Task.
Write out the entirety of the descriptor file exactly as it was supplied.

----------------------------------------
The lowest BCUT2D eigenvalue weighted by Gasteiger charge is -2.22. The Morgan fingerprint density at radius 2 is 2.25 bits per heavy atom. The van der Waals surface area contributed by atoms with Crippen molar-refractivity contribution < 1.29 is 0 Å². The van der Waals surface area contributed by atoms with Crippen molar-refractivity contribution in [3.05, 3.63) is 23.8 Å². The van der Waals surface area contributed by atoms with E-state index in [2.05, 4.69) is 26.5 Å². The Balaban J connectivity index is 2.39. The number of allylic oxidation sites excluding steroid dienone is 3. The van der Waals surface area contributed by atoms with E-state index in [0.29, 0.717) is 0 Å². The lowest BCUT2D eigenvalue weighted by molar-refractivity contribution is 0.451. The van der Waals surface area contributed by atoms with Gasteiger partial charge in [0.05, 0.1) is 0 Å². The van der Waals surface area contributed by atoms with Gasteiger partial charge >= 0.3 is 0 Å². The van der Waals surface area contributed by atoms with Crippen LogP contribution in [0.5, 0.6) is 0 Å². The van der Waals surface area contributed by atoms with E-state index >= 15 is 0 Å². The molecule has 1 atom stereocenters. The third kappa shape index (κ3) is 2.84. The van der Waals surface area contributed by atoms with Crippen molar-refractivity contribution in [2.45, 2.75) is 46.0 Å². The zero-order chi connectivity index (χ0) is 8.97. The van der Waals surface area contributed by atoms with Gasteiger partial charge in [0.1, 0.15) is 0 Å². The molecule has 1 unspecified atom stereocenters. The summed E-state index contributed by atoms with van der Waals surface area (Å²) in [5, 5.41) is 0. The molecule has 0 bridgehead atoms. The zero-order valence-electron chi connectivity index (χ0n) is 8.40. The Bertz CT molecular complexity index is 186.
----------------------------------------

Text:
The lowest BCUT2D eigenvalue weighted by Gasteiger charge is -2.22. The Morgan fingerprint density at radius 2 is 2.25 bits per heavy atom. The van der Waals surface area contributed by atoms with Crippen molar-refractivity contribution < 1.29 is 0 Å². The van der Waals surface area contributed by atoms with Crippen molar-refractivity contribution in [3.05, 3.63) is 23.8 Å². The van der Waals surface area contributed by atoms with E-state index in [2.05, 4.69) is 26.5 Å². The Balaban J connectivity index is 2.39. The number of allylic oxidation sites excluding steroid dienone is 3. The van der Waals surface area contributed by atoms with E-state index in [0.29, 0.717) is 0 Å². The lowest BCUT2D eigenvalue weighted by molar-refractivity contribution is 0.451. The van der Waals surface area contributed by atoms with Gasteiger partial charge in [0.05, 0.1) is 0 Å². The van der Waals surface area contributed by atoms with Gasteiger partial charge >= 0.3 is 0 Å². The van der Waals surface area contributed by atoms with Crippen LogP contribution in [0.5, 0.6) is 0 Å². The van der Waals surface area contributed by atoms with E-state index >= 15 is 0 Å². The molecule has 1 atom stereocenters. The third kappa shape index (κ3) is 2.84. The van der Waals surface area contributed by atoms with Crippen molar-refractivity contribution in [2.45, 2.75) is 46.0 Å². The zero-order chi connectivity index (χ0) is 8.97. The van der Waals surface area contributed by atoms with Gasteiger partial charge in [0.1, 0.15) is 0 Å². The molecule has 1 unspecified atom stereocenters. The summed E-state index contributed by atoms with van der Waals surface area (Å²) in [5, 5.41) is 0. The molecule has 0 bridgehead atoms. The zero-order valence-electron chi connectivity index (χ0n) is 8.40. The Bertz CT molecular complexity index is 186.